So, the inimitable CCC over at Captain Chair Confessions got me thinking with his recent post These people got lights and siren responses
Why is it, roughly 40 years into this grand experiment called EMS, that we seem to be responding more and more frequently to all manner of nonsense in a code 3 response?
This seems to fly in the face of reason, logic, and science. I am just wondering why it is that we have many studies that seem to at the minimum, imply that increased use of emergency response proves to rarely provide a benefit and yet it goes on.
We are supposed to use science and reason and all manner of things, but we seem to flaunt it just as often. I find it pretty damning that many times over the years we’ve even seen Jeff Clawson, of MPDS fame/infamy depending on your mindset, decry the overuse of code 3 responses. If we have all this evidence pointing to less use of code 3 response, why do we feel the need to adhere to such silly things as 8 minute response time “standards”? Especially when that “standard” isn’t the same from municipality to the next?
Maybe if we’re going to have all this science and evidence we could use it. Just maybe.
Clawson, Jeff. “Unnecessary Lights and Siren Use: A Public Health Hazard.” International Academies of Emergenct Dispatch. N.p., Oct. 2002. Web. 11 Mar. 2014. <https://www.emergencydispatch.org/articles/uneslightnsiren.pdf>.
So, this is simply an opinion, no facts really to back it up, just anecdotes from myself and many I know across the country. Why is it that we are constantly running Code 3 to all this nonsense. There’s this graduated response system built into MPDS and you know that Joe blow is calling because he’s drunk and wants a sandwich. You make it an Omega, you still send us, and you send us Code 3?
So, when we go through that red light and the kid jumps from behind the parked car and we can’t stop and kill him, how’s that going to look on the 11 o’clock news? “Ambulance kills child while responding to local drunk”. Sure, we can say you could drive slower, etc. But, in so many systems, if you don’t make the times, your service gets penalized, usually monetarily. And, if you’re the only responsible one, that means you get to be the sacrificial lamb eventually.
Integrity? Principles? Those are all great, but let’s face it, most people in Fire/EMS don’t have a lot of responsibility with money and such, and as such we usually can’t afford to be without a job. So the employer wins.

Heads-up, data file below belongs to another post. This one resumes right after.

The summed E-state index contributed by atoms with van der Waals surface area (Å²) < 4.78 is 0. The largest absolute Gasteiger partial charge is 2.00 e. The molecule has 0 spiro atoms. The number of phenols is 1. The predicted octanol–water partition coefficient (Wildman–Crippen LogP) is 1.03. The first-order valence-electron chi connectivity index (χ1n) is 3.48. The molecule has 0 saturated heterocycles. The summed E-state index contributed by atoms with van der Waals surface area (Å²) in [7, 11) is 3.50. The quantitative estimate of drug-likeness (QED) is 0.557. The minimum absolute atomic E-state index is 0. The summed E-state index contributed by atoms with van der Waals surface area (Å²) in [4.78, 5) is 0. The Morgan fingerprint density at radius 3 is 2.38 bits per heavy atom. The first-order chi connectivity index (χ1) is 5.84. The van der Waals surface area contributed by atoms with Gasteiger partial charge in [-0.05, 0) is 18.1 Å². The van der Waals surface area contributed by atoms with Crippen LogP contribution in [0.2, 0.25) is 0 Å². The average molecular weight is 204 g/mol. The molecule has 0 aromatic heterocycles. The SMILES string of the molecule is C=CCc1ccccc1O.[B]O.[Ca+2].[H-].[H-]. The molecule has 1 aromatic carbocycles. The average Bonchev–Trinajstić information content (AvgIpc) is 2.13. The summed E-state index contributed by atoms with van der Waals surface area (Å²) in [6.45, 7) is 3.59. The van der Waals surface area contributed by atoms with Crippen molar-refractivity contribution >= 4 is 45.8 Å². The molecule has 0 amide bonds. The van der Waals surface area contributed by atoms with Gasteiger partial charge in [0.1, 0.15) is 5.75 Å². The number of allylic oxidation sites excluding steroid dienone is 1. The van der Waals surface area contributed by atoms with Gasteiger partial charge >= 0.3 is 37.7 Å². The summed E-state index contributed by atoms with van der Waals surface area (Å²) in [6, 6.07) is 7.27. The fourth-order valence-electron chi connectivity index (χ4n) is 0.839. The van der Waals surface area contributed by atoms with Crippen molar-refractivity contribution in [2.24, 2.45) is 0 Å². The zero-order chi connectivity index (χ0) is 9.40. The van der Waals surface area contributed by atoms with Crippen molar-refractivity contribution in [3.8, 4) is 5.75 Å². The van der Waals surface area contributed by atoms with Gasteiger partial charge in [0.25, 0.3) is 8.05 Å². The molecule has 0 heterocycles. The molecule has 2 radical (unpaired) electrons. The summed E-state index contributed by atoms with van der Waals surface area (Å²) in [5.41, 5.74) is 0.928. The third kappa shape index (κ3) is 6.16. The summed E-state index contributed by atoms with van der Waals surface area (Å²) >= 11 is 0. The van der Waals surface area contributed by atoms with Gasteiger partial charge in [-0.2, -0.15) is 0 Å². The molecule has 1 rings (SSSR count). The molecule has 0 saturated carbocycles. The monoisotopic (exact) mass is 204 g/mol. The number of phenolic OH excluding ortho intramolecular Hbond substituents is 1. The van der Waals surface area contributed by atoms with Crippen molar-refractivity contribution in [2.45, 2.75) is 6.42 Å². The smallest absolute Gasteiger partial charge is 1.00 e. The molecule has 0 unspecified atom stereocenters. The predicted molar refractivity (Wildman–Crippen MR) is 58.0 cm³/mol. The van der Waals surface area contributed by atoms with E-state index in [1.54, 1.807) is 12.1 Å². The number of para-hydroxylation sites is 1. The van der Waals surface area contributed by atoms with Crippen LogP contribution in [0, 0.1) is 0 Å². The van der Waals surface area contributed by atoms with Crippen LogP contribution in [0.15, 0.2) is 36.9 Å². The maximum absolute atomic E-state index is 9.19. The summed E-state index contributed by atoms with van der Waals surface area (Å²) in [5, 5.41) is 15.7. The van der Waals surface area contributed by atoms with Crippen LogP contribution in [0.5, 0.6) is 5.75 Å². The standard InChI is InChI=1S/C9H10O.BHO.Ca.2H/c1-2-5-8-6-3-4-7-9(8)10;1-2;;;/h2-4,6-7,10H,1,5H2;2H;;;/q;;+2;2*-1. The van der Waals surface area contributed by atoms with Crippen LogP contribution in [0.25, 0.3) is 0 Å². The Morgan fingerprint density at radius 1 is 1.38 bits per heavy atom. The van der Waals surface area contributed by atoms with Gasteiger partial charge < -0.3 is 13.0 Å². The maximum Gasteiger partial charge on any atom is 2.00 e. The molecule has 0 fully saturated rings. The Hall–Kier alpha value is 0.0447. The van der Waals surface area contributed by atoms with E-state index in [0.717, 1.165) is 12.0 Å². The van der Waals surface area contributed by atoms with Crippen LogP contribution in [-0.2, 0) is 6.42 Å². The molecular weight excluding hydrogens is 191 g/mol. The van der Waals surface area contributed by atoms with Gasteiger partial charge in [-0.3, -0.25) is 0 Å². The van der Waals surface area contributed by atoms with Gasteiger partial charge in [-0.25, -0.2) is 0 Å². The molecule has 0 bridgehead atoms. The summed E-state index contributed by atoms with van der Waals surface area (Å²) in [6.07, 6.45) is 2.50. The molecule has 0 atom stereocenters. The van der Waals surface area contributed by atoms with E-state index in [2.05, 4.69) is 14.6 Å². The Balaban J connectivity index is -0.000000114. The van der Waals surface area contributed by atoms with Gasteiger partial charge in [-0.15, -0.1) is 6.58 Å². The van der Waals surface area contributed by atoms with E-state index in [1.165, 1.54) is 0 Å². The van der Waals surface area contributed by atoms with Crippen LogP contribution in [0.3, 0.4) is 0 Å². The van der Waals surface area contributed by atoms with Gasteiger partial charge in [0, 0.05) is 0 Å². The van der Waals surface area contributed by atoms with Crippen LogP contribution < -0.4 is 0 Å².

Therein lies today’s question. Are we really here to do what is the best for the patient? Or are we here to be a PR machine/appease the lawyers and accountants, medicine and science be damned? I know this is EMS heresy, and frankly I don’t care.
I saw this article, http://www.nytimes.com/2013/12/05/health/think-the-er-was-expensive-look-at-the-ambulance-bill.html?_r=0 , recently and it made me wonder.
In the realm of private EMS, it seems like all the rage these days in high performance EMS is about customer service. Now if you’re in any other business and the salesman doesn’t have all the information, he isn’t going to do very well. Somehow though, in EMS sending out the salesman(medic), performing what amounts to scare tactics followed by lack of information is not only considered acceptable, it’s the preferred method.
I’ve seen very few places, maybe I’m not looking in the right places, that inform their medics of all the various charges that the patient may encounter. Now, if I go into other businesses, I can easily be shown the charges up front prior to being provided with the service. Even in other medical realms if you ask nicely, you’ll get the costs up front. But routinely in EMS I’ve seen where you can’t seem to get any sort of straight answer other than we can only tell you how much it’ll cost after you take the ride. Sounds kind of like the oft quoted statement from Congresswoman Nancy Pelosi “…we have to pass the bill so that you can find out what is in it…”
Not really the way I’d want to run a business or provide great customer care. But I’m probably not running those places for some reason beyond my ability to comprehend. And all along I thought we were here for the patients….my bad.
Rosenthal, Elisabeth. “Think the E.R. Is Expensive? Look at How Much It Costs to Get There.” The New York Times. N.p., 4 Dec. 2013. Web. 4 Dec. 2013. <http://www.nytimes.com/2013/12/05/health/think-the-er-was-expensive-look-at-the-ambulance-bill.html?_r=0>.